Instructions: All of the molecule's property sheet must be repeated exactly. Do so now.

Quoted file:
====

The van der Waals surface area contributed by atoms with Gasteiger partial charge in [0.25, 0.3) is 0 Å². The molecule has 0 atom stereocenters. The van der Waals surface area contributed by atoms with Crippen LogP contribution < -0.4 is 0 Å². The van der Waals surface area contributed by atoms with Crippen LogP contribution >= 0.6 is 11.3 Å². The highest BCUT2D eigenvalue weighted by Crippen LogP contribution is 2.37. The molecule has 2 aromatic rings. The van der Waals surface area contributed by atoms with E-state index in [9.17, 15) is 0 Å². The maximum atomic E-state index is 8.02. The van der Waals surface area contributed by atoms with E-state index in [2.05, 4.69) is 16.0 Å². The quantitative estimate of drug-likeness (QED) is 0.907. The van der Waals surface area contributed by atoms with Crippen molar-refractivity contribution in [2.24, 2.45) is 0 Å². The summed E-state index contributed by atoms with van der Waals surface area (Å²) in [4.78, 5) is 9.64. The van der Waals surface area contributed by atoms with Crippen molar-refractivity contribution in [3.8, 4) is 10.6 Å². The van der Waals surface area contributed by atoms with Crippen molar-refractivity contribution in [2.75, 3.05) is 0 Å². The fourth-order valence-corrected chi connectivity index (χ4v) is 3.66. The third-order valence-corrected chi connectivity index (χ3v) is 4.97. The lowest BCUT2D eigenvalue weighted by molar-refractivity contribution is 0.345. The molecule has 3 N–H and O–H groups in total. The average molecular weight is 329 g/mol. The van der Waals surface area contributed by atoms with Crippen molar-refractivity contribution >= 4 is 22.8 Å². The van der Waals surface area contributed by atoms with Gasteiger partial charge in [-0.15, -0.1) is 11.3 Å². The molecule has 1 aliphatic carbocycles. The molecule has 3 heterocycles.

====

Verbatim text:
The van der Waals surface area contributed by atoms with Gasteiger partial charge in [0.25, 0.3) is 0 Å². The molecule has 0 atom stereocenters. The van der Waals surface area contributed by atoms with Crippen LogP contribution < -0.4 is 0 Å². The van der Waals surface area contributed by atoms with Crippen LogP contribution >= 0.6 is 11.3 Å². The highest BCUT2D eigenvalue weighted by Crippen LogP contribution is 2.37. The molecule has 2 aromatic rings. The van der Waals surface area contributed by atoms with E-state index in [9.17, 15) is 0 Å². The maximum atomic E-state index is 8.02. The van der Waals surface area contributed by atoms with E-state index in [2.05, 4.69) is 16.0 Å². The quantitative estimate of drug-likeness (QED) is 0.907. The van der Waals surface area contributed by atoms with Crippen molar-refractivity contribution in [2.24, 2.45) is 0 Å². The summed E-state index contributed by atoms with van der Waals surface area (Å²) in [4.78, 5) is 9.64. The van der Waals surface area contributed by atoms with Crippen molar-refractivity contribution in [3.8, 4) is 10.6 Å². The van der Waals surface area contributed by atoms with Crippen molar-refractivity contribution in [2.75, 3.05) is 0 Å². The fourth-order valence-corrected chi connectivity index (χ4v) is 3.66. The third-order valence-corrected chi connectivity index (χ3v) is 4.97. The lowest BCUT2D eigenvalue weighted by molar-refractivity contribution is 0.345. The molecule has 3 N–H and O–H groups in total. The average molecular weight is 329 g/mol. The van der Waals surface area contributed by atoms with Crippen molar-refractivity contribution >= 4 is 22.8 Å². The van der Waals surface area contributed by atoms with Gasteiger partial charge in [-0.15, -0.1) is 11.3 Å². The molecule has 1 aliphatic carbocycles. The molecule has 3 heterocycles.